I am writing this short article as news of Omicron, the new COVID variant, emerges and countries worldwide are already placing travel restrictions.
However, I was already planning to write this article, anticipating the major travel disruptions we would be experiencing this holiday season, even without new strains.
Let’s take a look at what happened during Thanksgiving. According to the Sun,
“American Airlines have hundreds hiccups on Wednesday and again on Thanksgiving, with 56 cancelled flights and 471 delayed flights over the last two days, according to the flight-tracking website FlightAware.”
In their response, American Airlines said that there weren’t “any major operational issues this week while carrying a lot of customers given the Thanksgiving holiday.”
Can they both be right?
From the customer’s point of view, any delay during the holiday season is a terrible disruption. From the airline’s point of view, this is really a small incidence compared to the 1,200 flights that were canceled a month ago.
But travel delays and flight cancellations are not the only disruptions. Over the last few weeks, I got more schedule change emails from airlines than I have received in total throughout the last decade (I am not exaggerating…I counted).
For example, American Airlines changed a direct flight from Philadelphia to Salt Lake City, and added a layover in Chicago. The time change and short transit in Chicago (in the winter, no less) made the flight impossible. So I ended up canceling the flight altogether, and re-booking with a different airline.
In another case, I only noticed the change when looking at the app about another flight. When I called and asked why I didn’t get a notification, the very nice and apologetic customer service representative was alarmingly honest and said that the changes were just too many to keep up with the emails.
Some of these changes happen before the flight, and while they cause quite a bit of inconvenience, they at least allow customers ample time to be annoyed, vent, and ultimately reschedule. But the changes that happen in real-time cause significant pain, especially when they occur around or during the holiday season.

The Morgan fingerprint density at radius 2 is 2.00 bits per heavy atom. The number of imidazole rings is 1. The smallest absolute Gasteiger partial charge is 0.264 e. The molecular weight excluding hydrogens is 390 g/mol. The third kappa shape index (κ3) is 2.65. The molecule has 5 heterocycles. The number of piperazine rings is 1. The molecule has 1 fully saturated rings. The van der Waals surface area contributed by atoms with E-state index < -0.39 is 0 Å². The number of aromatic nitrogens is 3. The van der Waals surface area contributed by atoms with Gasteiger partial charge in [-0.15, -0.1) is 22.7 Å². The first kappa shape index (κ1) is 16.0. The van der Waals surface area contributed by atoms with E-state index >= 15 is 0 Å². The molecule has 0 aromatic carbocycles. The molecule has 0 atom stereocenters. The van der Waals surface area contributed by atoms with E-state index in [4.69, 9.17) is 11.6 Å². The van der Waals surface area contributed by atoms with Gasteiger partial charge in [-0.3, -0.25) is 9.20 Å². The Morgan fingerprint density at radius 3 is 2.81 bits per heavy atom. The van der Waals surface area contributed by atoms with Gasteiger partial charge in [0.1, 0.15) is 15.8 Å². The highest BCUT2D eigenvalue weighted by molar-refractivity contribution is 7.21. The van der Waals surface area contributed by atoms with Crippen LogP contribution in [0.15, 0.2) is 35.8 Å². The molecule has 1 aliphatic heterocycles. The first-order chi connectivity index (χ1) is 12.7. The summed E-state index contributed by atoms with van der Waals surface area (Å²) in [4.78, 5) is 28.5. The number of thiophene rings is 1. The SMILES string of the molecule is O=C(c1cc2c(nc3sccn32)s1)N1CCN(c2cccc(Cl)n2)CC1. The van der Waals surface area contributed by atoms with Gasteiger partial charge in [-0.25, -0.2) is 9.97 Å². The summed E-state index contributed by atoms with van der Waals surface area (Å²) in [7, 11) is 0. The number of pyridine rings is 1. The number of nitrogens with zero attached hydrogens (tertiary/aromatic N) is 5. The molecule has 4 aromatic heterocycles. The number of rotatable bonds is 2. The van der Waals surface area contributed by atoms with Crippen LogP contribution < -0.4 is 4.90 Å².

Of course, these two types of disruptions are not unrelated in their root cause, which is why I actually anticipate significantly more flight delays this coming season.
Air Travel Disruptions
Even during calmer days, airlines have never been known for handling travel disruptions well. Whenever there are delays, they can most certainly expect long lines in front of their customer service desks.
Several years ago, my family and I traveled to Israel, along with our dog. We lived in Chicago and traveled through JFK (on the way to Israel) and Newark (on the way back). On the way to Israel, flight delays resulted in my dog being stranded at JFK for 72 hours while I was still in Chicago (the vets there took good care of him, so no worries). On the way back, we missed the connecting flight, and spent 14 hours in Newark with two kids, a dog on a leash, and 10 pieces of luggage. In both cases, minor travel delays caused a great amount of inconvenience.
What exacerbated the issue was the fact that we traveled with two different airlines, El Al and Delta (which still collaborated, at the time).
Following that experience, we never flew with our dog again, and I didn’t travel with El Al for another ten years.
But this is not to say that other airlines are much better.
The point is that, as long as planes are airborne, running an airline is easy. There is not much to do or worry about. Pilots follow the route they have been allocated, passengers more or less take care of themselves in terms of food and drinks, the plane stays clean enough without additional efforts, and passengers are always reminded to check that no personal belongings are left behind.
But planes cannot remain airborne forever, and the rest of the travel process has multiple steps (handoffs, layovers, catering supplies, refueling) which are linked to one another. These links, however, are potential breaking points in the process which only increase the likelihood of disruption. And the more these links break, the bigger the magnitude of the disruption.
Why are Things Only Getting Worse?
Since COVID, airlines have gone (and are still going) through difficult times. The travel restrictions between countries, the risk of getting COVID on a flight (something that has not yet been resolved), and the fact that business travel has not fully resumed, are all real problems airlines have had to deal with.